20 Question Tuesday: Dave Denniston Part 2

20 Question Tuesday: Dave Denniston Part 2

By Bob Schaller//Contributor  | Tuesday, April 10, 2018

It’s almost disarming to hear Dave Denniston talk about how fortunate he is -- until you realize what he’s saying is 100 percent true and it makes perfect sense. The University of Wyoming head coach and former National Teamer, who was one of those who missed the Olympics by less than a blink of an eye, has found a smile better than a frown, the high road more comfortable than the low road, and being positive way more buoyant than the sinking feeling of negativity, as he explains in this week’s Part 2 of his 20 Question Tuesday.

 

1. Dave Marsh, the late Jimi Flowers, Tom Johnson -- all the coaches who have shaped you -- must be as excited as you are, with this gig at Wyoming?

Dave: For me to coach here, it’s still a little bit surreal as a first-year head coach -- but since Wyoming stays out of the realm of being an extreme place -- which makes it great for students -- it also helps the coaches. But definitely, all the coaches who shaped me certainly were and continue to be a part of this.

 

2. I always liked your UWYO predecessor, Tom Johnson, what a wonderful way to end up in your position, having time to learn under him?

Dave: He’s an absolute expert when it comes to swimming. He’s also one of the hardest working people I ever met. I don’t remember very many days where he was not in the office at 8 or 9 at night working on something. His work ethic is something I will always admire.

 

3. I guess what surprised me having covered him as a reporter and having been a student there is he seemed as excited the first day as he did decades later -- is that accurate?

Dave: Even after doing it for 20 years, he had the enthusiasm of a kid out of college with his first job and first opportunity. A lot of intensity for the job and passion for the sport, and a lot of care for the people. He could push people outside of their comfort zone to improve without them feeling pushed.

 

4. Ironic he coached someone close to you in another way -- Scott Usher, who made the team at Trials -- talk about the circle of one’s life and the connection?

Dave: It’s ironic because my friendship with TJ goes back to when Scott and I were racing each other and he made the team in 2004 -- we kept that friendship the whole time.

 

5. I know TJ is retired, but I can’t imagine you two not talking still?

Dave: TJ is definitely someone I rely on for advice. That whole crew of people like Dave Marsh, Dave Salo, Jimi Flowers, Dave Durden -- so many great coaches who helped me find my way and improve.

 

6. Your I can’t complain about anything attitude at first caught me off guard after the accident, and then when I saw you and realized it was true and how everything fit together, it seemed like, yes, I have gone on with my life -- as if it is something everyone must do at some point. You still feel like you couldn’t ask for more?

Dave: No, I really couldn’t. Whatever unlucky things I have had happen in life, it’s more than made up for them with friends and other things I have. I love what I have learned from everyone in life, all the experiences I have had in college, and then at the Olympic Training Center after (the accident) where I worked for five years and was able to reconnect with a lot of those people.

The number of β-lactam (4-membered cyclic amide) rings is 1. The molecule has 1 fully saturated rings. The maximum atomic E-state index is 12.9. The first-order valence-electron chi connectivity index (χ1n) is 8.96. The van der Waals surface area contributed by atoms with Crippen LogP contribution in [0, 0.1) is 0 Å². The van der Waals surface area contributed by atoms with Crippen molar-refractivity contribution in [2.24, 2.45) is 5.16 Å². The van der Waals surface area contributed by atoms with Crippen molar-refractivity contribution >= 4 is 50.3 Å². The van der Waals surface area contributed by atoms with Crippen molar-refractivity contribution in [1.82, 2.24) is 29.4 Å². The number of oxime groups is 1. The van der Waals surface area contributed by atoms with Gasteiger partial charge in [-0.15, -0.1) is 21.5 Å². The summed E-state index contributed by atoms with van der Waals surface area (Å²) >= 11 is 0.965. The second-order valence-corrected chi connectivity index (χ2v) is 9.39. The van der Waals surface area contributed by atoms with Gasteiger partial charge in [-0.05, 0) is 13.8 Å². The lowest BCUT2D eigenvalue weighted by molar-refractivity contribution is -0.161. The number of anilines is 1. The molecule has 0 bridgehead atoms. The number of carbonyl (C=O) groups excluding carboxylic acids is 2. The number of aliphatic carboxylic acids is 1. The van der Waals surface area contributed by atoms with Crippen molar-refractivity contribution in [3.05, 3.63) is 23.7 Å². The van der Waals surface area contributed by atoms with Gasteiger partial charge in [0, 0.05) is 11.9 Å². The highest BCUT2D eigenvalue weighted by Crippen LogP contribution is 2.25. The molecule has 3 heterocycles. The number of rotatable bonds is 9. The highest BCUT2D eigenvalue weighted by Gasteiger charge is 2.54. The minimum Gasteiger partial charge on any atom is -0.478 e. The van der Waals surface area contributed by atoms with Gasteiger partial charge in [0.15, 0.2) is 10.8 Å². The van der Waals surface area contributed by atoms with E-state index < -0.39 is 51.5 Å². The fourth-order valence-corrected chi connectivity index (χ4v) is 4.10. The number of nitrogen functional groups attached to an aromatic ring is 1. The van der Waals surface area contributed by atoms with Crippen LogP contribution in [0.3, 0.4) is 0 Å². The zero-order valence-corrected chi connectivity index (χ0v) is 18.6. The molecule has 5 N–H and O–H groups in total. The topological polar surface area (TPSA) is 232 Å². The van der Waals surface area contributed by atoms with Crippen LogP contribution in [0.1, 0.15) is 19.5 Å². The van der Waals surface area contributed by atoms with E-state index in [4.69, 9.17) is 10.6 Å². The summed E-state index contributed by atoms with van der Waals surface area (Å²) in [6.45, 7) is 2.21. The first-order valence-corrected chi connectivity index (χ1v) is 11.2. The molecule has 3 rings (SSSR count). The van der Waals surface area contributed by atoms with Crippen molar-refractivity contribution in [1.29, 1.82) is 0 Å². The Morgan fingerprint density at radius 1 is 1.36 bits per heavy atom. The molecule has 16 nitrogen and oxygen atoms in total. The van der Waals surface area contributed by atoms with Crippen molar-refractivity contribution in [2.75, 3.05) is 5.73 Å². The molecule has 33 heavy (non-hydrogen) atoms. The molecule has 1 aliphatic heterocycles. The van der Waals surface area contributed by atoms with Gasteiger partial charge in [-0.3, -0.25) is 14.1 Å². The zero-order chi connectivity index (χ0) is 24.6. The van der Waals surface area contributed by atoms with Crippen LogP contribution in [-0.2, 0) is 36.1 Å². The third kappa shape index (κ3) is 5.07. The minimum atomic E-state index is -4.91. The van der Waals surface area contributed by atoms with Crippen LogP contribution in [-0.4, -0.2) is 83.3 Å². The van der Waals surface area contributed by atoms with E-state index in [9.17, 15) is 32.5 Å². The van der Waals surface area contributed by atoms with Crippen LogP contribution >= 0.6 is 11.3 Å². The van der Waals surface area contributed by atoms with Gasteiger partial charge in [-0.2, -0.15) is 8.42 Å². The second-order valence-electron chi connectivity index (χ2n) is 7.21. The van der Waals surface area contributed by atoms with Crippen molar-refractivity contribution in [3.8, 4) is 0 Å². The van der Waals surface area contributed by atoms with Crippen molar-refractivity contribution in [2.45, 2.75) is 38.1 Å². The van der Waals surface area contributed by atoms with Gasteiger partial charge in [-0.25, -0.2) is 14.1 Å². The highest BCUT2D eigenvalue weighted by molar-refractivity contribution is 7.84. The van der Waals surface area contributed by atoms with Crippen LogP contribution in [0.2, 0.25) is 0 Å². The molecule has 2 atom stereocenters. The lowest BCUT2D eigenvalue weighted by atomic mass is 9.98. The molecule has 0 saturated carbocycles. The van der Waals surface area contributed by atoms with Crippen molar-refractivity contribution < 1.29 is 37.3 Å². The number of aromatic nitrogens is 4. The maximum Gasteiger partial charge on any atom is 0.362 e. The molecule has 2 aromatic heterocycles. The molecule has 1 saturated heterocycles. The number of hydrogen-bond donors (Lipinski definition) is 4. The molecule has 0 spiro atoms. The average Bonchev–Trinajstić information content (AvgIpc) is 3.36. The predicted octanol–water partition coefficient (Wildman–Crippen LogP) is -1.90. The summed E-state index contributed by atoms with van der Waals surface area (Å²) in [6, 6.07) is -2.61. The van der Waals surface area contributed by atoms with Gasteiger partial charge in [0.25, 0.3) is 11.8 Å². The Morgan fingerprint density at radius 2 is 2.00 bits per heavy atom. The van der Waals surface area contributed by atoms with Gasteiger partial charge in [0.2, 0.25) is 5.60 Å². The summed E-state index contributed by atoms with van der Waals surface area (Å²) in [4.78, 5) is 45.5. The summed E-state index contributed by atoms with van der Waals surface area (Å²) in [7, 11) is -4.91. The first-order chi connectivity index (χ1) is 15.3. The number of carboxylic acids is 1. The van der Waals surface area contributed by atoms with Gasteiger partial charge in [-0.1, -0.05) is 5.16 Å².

7. I guess I hadn’t thought about that -- in addition to the incredible staff at USA Swimming, you had access to all the coaches who came through for camps and workshops?

Dave: That was a big part of it. I got to see how coaching is done in the United States, not just from the coaches already in my network but all the college and club coaches who came through there.

 

8. You probably saw some incredible sets when the various college, National and Junior National teams were there?

Dave: It wasn’t just the workouts on paper, but the connection you have to have with who your athlete is and how you can convince them to do that workout and do it to the best of their ability. That is really an art form, and everyone does it differently.

 

9. Can you articulate a common denominator among the best coaches?

Dave: That’s a tricky one. There’s a lot to it. The best coaches -- a Coach (Richard) Shoulberg, a Bill Rose -- who have formed and shaped this sport, always had this humility about them.

 

10. I love that. Shoulberg’s a legend, and I can still get Bill Rose in two minutes if I need something -- that really is true, their innate humility?

Dave: Yes and I always admired them because they have done more than anyone could ever have imagined and still want to learn, still want to get better. But that humility is experienced in every interaction with them is what remains ingrained in me.

 

11. That’s far more powerful than I thought -- but it not only keeps you moving forward, but grounded as well, right?

Dave: That I think is an important thing, I’m never more important than those I’m working with. Having that mentality of I am always replaceable. And that includes that my frustration or desire shouldn’t supersede that of the athlete -- so that has really helped me in this role.

 

12. And going back, having been an assistant coach at UWYO before taking the head coaching job, that time, in hindsight was very, very important, wasn’t it?

Dave: Assistant coaches in our sport are at various levels of accomplishment and maturity, but to get to that next level they have to step back and realize what we’re working toward and who we work for. When we have done five kick sets and they complain about their legs, I have to think about it and realize, “I have hammered their legs” and be empathetic. Yes, definitely, that’s a grounded time. You don’t just learn the job, you learn the thinking that goes into it.